FRIDAY 23 FEBRUARY – We continue along the 500km Caprivi Strip with just the fuel station at Kongola to break up the journey.  Katima Mulilo sits the banks of the Zambezi River opposite Zambia.  We camp at the Zambezi Lodge on the riverbank and only then realise that the bushes we are looking at are actually treetops as the river is so high and swollen.  In fact it is 6.41m (over 20 feet) above its normal level and still rising.  There’s a storm coming so we put up the awning to enable Stan & Judy to pitch their tent underneath.  A couple of brief showers and the storm passes but leaves us with a spectacular sunset and views of distant lightening.  Stan & Judy feel a little unsettled when a local tells them they should have pitched the tent behind the van to be further away from the crocodiles!  As with the last few places we have visited the water supply comes from the river but at the moment it is undrinkable so we have to boil and filter it all and hope for the best.


N$45 (£3.60) pp + one off N$40 (£3.20) vehicle admission fee


SATURDAY 24 FEBRUARY – Our campers survive the night and we didn’t get any rain.  Stan & Judy take a walk into town whilst we stay on site.  The swimming pool looks lovely in the brochure but in reality is a bit murky but I am assured it is only sand in the bottom and quite safe to swim.  Paddling along and coming face-to-face with a mouldy dead mouse blows away all the reassurances.  The management assure us the pool was cleaned this morning but that doesn’t explain how not only a dead mouse but also a mouldy got overlooked.  Although part of the Protea group this resort has only recently been taken over and the manager admits they have a lot of work to do to bring it up to standard, we agree as we suffer from broken toilets, no hot water and electrical failure.  The river is noticeably rising so we may have to consider camping on higher ground at our next stop.  Should make Victoria Falls really spectacular.  Early evening a large group of people arrive and they braai and play music until midnight, seems to be the done thing over here.



SUNDAY 25 FEBRUARY – We’ve had a noisy night and coupled with all the other problems Steve feels a need to report to the manager.  Turns out he had absolutely no idea that people were being let in to party and taking all our other problems into consideration he refunds us for last nights camping.  Head to the Zambian border and reach a T-junction signed right to Zambia, left to other Namibian towns and in small print also for border formalities, would have been very easy to miss that.  We begin in the passport control office where we avoid paying £35 for a visa by having pre booked accommodation in Zambia.  Jolly Boys Hostel offered us a package of 2 nights in a dorm or 3 nights camping, 2 meals plus a beer for US$25 per person.  .  Next we have to buy 3rd party insurance for the van at N$250 (£20) for a month.  Council tax must be paid to a lady in a caravan and she wants Kwacha 50,000(£6).   Zambian currency is Kwacha and it seems there are around 8,000 = £1 but the moneychangers give us considerably less.  Another person comes over and says we must pay a motorway toll but this we point blank refuse, as our journey will not take us on any.  We are ready to leave when a customs man bobs his head in the van and says we must pay him a visit.  What he actually wants is K150, 000 (£20) for carbon tax, but the good news is that we this covers us until the end of the year!  Finally escape from the circus ring and take the new bridge over the Zambezi.  There are no other control points so had we not seen the signs we would be driving in ZAMBIA oblivious to having jumped the border.   The first noticeable change is in the number of people on bicycles and cards being pulled by oxen as opposed to donkeys.  It’s about 200km to Livingstone where we easily find the backpackers.  Stan & Judy are camping in the garden and we are staying in the motorhome at the back of the car park.  There’s a lovely swimming pool and garden area but most of the other areas are a bit neglected.  After lunch Steve & I set out to explore the small town of Livingstone, being a Sunday we are spare a lot of hassle as there are few roadside vendors around.  Our free evening meal is a very palatable roast beef.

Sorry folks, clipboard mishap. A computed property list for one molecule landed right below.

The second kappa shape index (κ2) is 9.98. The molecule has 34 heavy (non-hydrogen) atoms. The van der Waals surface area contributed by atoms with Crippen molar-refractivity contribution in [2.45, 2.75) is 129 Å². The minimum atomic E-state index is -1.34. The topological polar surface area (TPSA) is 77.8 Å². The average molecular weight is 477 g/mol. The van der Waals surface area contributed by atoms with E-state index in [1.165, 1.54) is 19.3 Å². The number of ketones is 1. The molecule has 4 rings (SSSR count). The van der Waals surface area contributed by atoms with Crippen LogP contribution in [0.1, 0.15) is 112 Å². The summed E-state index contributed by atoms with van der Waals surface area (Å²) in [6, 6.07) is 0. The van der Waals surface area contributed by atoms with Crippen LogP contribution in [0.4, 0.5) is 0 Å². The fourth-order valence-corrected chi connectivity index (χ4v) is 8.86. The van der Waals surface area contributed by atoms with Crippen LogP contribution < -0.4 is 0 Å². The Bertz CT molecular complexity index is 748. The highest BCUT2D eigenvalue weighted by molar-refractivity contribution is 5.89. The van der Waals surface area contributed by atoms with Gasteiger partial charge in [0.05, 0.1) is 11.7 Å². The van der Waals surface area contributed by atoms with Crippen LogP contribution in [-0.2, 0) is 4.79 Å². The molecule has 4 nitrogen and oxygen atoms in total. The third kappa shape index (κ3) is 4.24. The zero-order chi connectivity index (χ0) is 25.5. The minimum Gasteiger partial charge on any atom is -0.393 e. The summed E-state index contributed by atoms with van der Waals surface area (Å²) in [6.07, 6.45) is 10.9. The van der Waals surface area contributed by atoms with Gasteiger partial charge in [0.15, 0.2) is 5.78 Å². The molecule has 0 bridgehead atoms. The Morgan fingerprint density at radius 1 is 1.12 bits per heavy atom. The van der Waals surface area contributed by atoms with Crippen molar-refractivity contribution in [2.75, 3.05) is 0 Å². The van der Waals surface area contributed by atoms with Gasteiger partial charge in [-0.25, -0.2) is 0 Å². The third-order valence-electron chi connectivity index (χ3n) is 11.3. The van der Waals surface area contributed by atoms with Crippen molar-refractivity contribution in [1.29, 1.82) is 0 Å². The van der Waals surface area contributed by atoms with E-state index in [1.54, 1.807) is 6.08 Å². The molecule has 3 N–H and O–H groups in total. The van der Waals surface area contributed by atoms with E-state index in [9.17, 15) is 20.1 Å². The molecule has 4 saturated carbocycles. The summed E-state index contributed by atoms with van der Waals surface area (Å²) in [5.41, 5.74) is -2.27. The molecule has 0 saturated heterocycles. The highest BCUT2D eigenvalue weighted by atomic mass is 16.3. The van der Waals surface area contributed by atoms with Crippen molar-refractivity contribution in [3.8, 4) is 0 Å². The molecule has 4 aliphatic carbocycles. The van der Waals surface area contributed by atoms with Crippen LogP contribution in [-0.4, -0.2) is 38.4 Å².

MONDAY 26 FEBRUARY – I’ve had another restless night due to my bad back.  I got up at 2.30am, delivered Judy’s birthday card to their tent then had a swim in the pool to cool down.  We’re all up by 7.30am and Judy has lots of cards for her 64th birthday, excluding the one that Stan cannot find from him.  Set off to drive to the falls and immediately spot the clouds of spray in the distance.  It’s not far to the Victoria Falls World Heritage National Monument site protecting one of the 7 natural wonders of the world.  Admission US$10 or K40, 000 (£5) gets you closer to the falls along a number of trails.  Our first glimpse is superb with water thundering over the edge then coming back up as mist.  Venturing further along the track we get closer to the falls and end up having to put on our waterproofs or in Steve’s case strip off to his bathers.  This area is known as Rainbow Falls and it’s easy to see why as we have many fabulous sightings of single and double rainbows.  Crossing the swing bridge we get absolutely drenched and a real feeling for just how powerful the falls are when the river is in full flow.  A sheer buttress known as the Knife Edge is the end of the track.  From here we look down into the gorge with the bridge to Zimbabwe across the top.  The spray occasionally eases off sufficiently for us to view the falls.  They are incredibly wide and make a sheer and dramatic drop into a crevice that runs along the front of the falls and emerges into the first of many gorges.  Twice as wide and twice as deep as Niagara it is definitely more impressive and far more atmospheric.  The photographers’ walk gives us views from the dry side and also down to the “Boiling Point” cauldron.  A quick visit to the Sun Hotel and we’re finished by lunchtime.  Driving back we get a torrential downpour so obviously timed our visit just right and also missed most of the crowds.  We get another downpour in the afternoon but Stan & Judy’s tent remains dry.  For happy hour we crack open a bottle of bubbly (well the nearest thing we could get which is lemon and lime sparkling cooler) and light a candle for Judy’s birthday.  They have offered to take us out for a celelebratory meal and chosen an African themed restaurant called Ngoma Sanga a 1km walk away.  Two people in Tonga traditional costume crouch down and clap a greeting as we enter.  The menu is brief but interesting and we order mpani worms to nibble on as a starter.  They are actually very small and crispy and taste a bit like pork crackling.  Stan & Judy are a bit less adventurous than Steve and only try one each but I eat quite a few and Steve polishes them off.  All the main courses are accompanied by your choice of 2 vegetables the choices being mainly a selection of leaves which all end up looking like a cross between spinach and stir fried sea weed.  A great place for atmosphere but the food is average.  After all the walking today my foot is aching so we splash out K8, 000 (£1) on a taxi back then continue the celebrations at Jolly Boys with Steve & Stan enjoying playing pool.